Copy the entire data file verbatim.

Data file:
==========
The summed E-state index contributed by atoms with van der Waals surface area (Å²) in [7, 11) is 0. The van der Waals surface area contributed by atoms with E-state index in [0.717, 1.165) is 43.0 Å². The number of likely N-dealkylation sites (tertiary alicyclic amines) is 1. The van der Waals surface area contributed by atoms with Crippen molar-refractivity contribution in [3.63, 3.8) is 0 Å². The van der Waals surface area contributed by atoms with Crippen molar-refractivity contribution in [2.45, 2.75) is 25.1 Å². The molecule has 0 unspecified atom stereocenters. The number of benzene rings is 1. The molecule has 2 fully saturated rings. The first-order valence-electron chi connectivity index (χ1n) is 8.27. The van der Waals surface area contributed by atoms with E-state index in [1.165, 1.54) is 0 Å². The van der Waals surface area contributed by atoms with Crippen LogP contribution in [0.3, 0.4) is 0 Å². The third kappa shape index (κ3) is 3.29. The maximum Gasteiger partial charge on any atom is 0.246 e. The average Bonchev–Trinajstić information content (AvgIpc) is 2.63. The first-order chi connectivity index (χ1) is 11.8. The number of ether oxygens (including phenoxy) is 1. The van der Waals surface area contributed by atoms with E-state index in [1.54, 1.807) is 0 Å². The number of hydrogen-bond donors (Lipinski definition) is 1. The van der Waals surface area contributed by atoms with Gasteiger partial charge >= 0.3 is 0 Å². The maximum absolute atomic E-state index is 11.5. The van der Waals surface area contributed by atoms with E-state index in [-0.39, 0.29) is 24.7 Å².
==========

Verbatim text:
The summed E-state index contributed by atoms with van der Waals surface area (Å²) in [7, 11) is 0. The van der Waals surface area contributed by atoms with E-state index in [0.717, 1.165) is 43.0 Å². The number of likely N-dealkylation sites (tertiary alicyclic amines) is 1. The van der Waals surface area contributed by atoms with Crippen molar-refractivity contribution in [3.63, 3.8) is 0 Å². The van der Waals surface area contributed by atoms with Crippen molar-refractivity contribution in [2.45, 2.75) is 25.1 Å². The molecule has 0 unspecified atom stereocenters. The number of benzene rings is 1. The molecule has 2 fully saturated rings. The first-order valence-electron chi connectivity index (χ1n) is 8.27. The van der Waals surface area contributed by atoms with E-state index in [1.165, 1.54) is 0 Å². The van der Waals surface area contributed by atoms with Crippen LogP contribution in [0.3, 0.4) is 0 Å². The third kappa shape index (κ3) is 3.29. The maximum Gasteiger partial charge on any atom is 0.246 e. The average Bonchev–Trinajstić information content (AvgIpc) is 2.63. The first-order chi connectivity index (χ1) is 11.8. The number of ether oxygens (including phenoxy) is 1. The van der Waals surface area contributed by atoms with E-state index in [1.54, 1.807) is 0 Å². The number of hydrogen-bond donors (Lipinski definition) is 1. The van der Waals surface area contributed by atoms with Gasteiger partial charge >= 0.3 is 0 Å². The maximum absolute atomic E-state index is 11.5. The van der Waals surface area contributed by atoms with E-state index in [-0.39, 0.29) is 24.7 Å².